Book Review: Underworld, by Meg Cabot


Underworld is the second installment in Meg Cabot‘s Abandon trilogy. You can read our review of the first book, Abandon, by clicking here! The books are definitely meant to be read in sequence, so be sure to do so, or you’ll be totally lost within this topsy turvy plot!

Underworld picks off a few hours where Abandon ended. We meet up with Pierce and John in the Underworld, and find out what Pierce’s future will be, based on her decisions and the laws that govern the land of the dead. But can Pierce let her family go on without her? Well, no. She can’t–and, as you might expect, her desire to help them messes everything up. Again.

Much like the AbandonUnderworld moves at lightspeed, telling the events of a single day. Though it’s longer than the first book, it feels shorter when read. I think a lot of readers take umbridge with the time frame, but ultimately you’ll just have to take it or leave it! I think the story is unique, the characters fresh, and the writing impeccable. But that’s not to say the book is perfect!

What I liked:
We learn more about John’s mysterious past, and it really helps to make him a multi dimensional character (no pun intended!). In the first book, John is sort of a blank; we know he’s a tall, intimidating guy with long hair and a unique job. But we don’t get into who John is, or what’s underneath that grunge hair! In Underworld, we find out John’s big secret, and get to see him be compassionate of his own volition, which is always refreshing in a consort, no matter how antagonistic he may be by birth!

Pierce is more self assured. I think that if this story spanned months, readers would feel less annoyed with Pierce in Abandon. We get, what, two days with her? During which she’s just moved states and started a new school and bumped into the guy she met while dead? I think it would make you pretty unlikable too, but it’s hard to cut her slack, since we spend 300+ pages with her in this funk. Well, Underworld chronicles day 3, but in all the dimension shifting and Fury fighting, Pierce becomes decidedly more likeable and relatable. Just remind yourself: you’re not used to reading a book styled after Plato’s unities (when a play is in ‘real time,’ follows a few characters, and doesn’t change scene drastically).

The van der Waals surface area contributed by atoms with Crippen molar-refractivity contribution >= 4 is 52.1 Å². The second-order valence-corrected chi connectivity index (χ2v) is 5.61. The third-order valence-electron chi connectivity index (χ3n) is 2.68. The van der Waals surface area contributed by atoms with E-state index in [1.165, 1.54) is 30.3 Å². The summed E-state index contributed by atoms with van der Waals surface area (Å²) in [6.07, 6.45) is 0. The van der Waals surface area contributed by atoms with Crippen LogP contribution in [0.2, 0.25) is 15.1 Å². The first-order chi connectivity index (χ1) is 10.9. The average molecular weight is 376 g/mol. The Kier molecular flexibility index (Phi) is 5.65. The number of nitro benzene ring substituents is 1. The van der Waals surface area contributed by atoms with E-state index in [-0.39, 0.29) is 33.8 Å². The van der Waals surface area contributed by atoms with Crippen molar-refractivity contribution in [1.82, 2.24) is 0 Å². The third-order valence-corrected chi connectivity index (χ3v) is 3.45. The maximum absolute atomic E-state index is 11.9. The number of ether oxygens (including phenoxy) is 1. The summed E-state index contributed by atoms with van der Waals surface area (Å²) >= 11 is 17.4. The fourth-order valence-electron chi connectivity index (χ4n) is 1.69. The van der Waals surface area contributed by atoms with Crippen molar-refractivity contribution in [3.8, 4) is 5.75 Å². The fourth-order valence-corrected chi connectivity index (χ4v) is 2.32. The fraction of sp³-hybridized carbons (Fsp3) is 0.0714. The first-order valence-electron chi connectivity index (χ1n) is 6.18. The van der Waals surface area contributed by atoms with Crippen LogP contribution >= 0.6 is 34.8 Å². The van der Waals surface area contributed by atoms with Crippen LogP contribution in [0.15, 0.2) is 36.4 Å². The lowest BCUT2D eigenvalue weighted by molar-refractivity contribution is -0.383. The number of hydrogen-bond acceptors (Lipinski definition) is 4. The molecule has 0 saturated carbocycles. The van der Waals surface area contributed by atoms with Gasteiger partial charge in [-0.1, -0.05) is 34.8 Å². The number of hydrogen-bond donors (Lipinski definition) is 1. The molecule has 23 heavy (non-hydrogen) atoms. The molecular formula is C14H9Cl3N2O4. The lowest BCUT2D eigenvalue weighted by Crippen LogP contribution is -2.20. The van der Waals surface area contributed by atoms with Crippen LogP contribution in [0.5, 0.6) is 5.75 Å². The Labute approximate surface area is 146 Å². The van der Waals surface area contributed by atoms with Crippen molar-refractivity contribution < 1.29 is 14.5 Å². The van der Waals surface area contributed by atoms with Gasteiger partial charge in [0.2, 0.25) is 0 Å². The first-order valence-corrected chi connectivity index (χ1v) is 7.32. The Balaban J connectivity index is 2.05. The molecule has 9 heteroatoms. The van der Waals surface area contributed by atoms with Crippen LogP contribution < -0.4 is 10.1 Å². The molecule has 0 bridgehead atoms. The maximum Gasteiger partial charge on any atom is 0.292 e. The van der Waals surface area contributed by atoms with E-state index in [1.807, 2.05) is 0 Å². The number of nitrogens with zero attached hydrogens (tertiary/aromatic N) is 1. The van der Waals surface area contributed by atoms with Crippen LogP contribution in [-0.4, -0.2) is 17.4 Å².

As always, Meg inserts a very crucial sex scene with all the tact and grace one would expect of an author writing for teens. If you’re picking up the book for a bit of raunch, keep looking–all you’ll get here is a page of making out and non-descriptive lusting, but it serves its purpose well and ends up quite a significant turn of events!

Room for improvement:
Part of the difficulty when writing a book that takes place in such a short period of time is that the characters have very little time to develop, and any perceived character growth is probably more the result of mood swings than deep rooted personal change. As such, it seemed totally unnatural and unwarranted to me that Pierce should suddenly be madly, passionately, irrevocably in love with John. Excuse me? Two days before she was grudgingly agreeing to be nicer to him. Now, she’s all-but signed a contract to spend all of eternity with this guy. Can you say spontaneous?

The plot arch of this book is…not thrilling. Basically, in one day, Pierce must save Alex from a terrible death foretold by a magic mirror (cringe), which may or may not ever happen. Or could be past tense. Or just a mean practical joke. There’s a lot of dithering, filled in with great history about John, and about Uncle Chris. But, really, there isn’t much to chew on. Positives? This makes it a fast read!

I really love the story, but think that the trilogy format bogs it down and doesn’t do it any justice. Instead of one fat, rushed book full of murder, gods, Furies, betrayal, and romance, we get three choppy installments. At this point, I’m hopelessly addicted to the characters and can swear to you that I’ll be buying the third and final book, Awaken, before work on 7 May. But it had better make up for these books!

This book has a great story, and worthwhile characters, but the trilogy format and short time span ruin all the good! I’m sad to give this book 3 out of 5 stars–it would be 2, but I really find Pierce fascinating, and think she redeems the format, earning it another star! Do you guys like the trilgoy format? Let us know after you read it!

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